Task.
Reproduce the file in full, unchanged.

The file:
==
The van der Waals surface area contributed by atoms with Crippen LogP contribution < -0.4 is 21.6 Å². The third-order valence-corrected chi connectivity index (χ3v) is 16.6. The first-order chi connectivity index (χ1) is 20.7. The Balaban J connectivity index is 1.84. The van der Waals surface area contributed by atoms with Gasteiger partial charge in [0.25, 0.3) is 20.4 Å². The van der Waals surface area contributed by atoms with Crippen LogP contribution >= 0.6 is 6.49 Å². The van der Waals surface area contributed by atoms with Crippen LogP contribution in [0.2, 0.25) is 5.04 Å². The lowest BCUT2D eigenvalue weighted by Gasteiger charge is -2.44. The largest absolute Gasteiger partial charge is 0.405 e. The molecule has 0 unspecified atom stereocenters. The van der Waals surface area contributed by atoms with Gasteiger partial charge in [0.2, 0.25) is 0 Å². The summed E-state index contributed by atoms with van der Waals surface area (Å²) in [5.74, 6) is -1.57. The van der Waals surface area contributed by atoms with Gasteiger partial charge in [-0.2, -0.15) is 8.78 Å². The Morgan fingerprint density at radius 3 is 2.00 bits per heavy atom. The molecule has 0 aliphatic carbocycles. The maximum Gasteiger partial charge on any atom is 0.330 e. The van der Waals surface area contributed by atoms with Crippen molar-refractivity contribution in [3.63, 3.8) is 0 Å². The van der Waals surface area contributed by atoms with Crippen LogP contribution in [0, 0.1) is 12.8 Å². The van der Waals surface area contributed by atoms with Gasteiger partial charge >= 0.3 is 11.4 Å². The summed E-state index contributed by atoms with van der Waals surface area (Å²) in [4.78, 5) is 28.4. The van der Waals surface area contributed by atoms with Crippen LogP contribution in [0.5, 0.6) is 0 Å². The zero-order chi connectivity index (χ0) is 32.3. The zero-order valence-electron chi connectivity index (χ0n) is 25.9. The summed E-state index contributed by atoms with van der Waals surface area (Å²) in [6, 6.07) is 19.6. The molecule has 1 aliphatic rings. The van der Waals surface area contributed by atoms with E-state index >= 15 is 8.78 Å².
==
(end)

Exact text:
The van der Waals surface area contributed by atoms with Crippen LogP contribution < -0.4 is 21.6 Å². The third-order valence-corrected chi connectivity index (χ3v) is 16.6. The first-order chi connectivity index (χ1) is 20.7. The Balaban J connectivity index is 1.84. The van der Waals surface area contributed by atoms with Gasteiger partial charge in [0.25, 0.3) is 20.4 Å². The van der Waals surface area contributed by atoms with Crippen LogP contribution >= 0.6 is 6.49 Å². The van der Waals surface area contributed by atoms with Crippen LogP contribution in [0.2, 0.25) is 5.04 Å². The lowest BCUT2D eigenvalue weighted by Gasteiger charge is -2.44. The largest absolute Gasteiger partial charge is 0.405 e. The molecule has 0 unspecified atom stereocenters. The van der Waals surface area contributed by atoms with Gasteiger partial charge in [0.2, 0.25) is 0 Å². The summed E-state index contributed by atoms with van der Waals surface area (Å²) in [5.74, 6) is -1.57. The van der Waals surface area contributed by atoms with Gasteiger partial charge in [-0.2, -0.15) is 8.78 Å². The Morgan fingerprint density at radius 3 is 2.00 bits per heavy atom. The molecule has 0 aliphatic carbocycles. The maximum Gasteiger partial charge on any atom is 0.330 e. The van der Waals surface area contributed by atoms with Crippen molar-refractivity contribution in [3.63, 3.8) is 0 Å². The van der Waals surface area contributed by atoms with Crippen LogP contribution in [0, 0.1) is 12.8 Å². The van der Waals surface area contributed by atoms with Gasteiger partial charge >= 0.3 is 11.4 Å². The summed E-state index contributed by atoms with van der Waals surface area (Å²) in [4.78, 5) is 28.4. The van der Waals surface area contributed by atoms with Crippen LogP contribution in [0.5, 0.6) is 0 Å². The zero-order chi connectivity index (χ0) is 32.3. The zero-order valence-electron chi connectivity index (χ0n) is 25.9. The summed E-state index contributed by atoms with van der Waals surface area (Å²) in [6, 6.07) is 19.6. The molecule has 1 aliphatic rings. The van der Waals surface area contributed by atoms with E-state index >= 15 is 8.78 Å².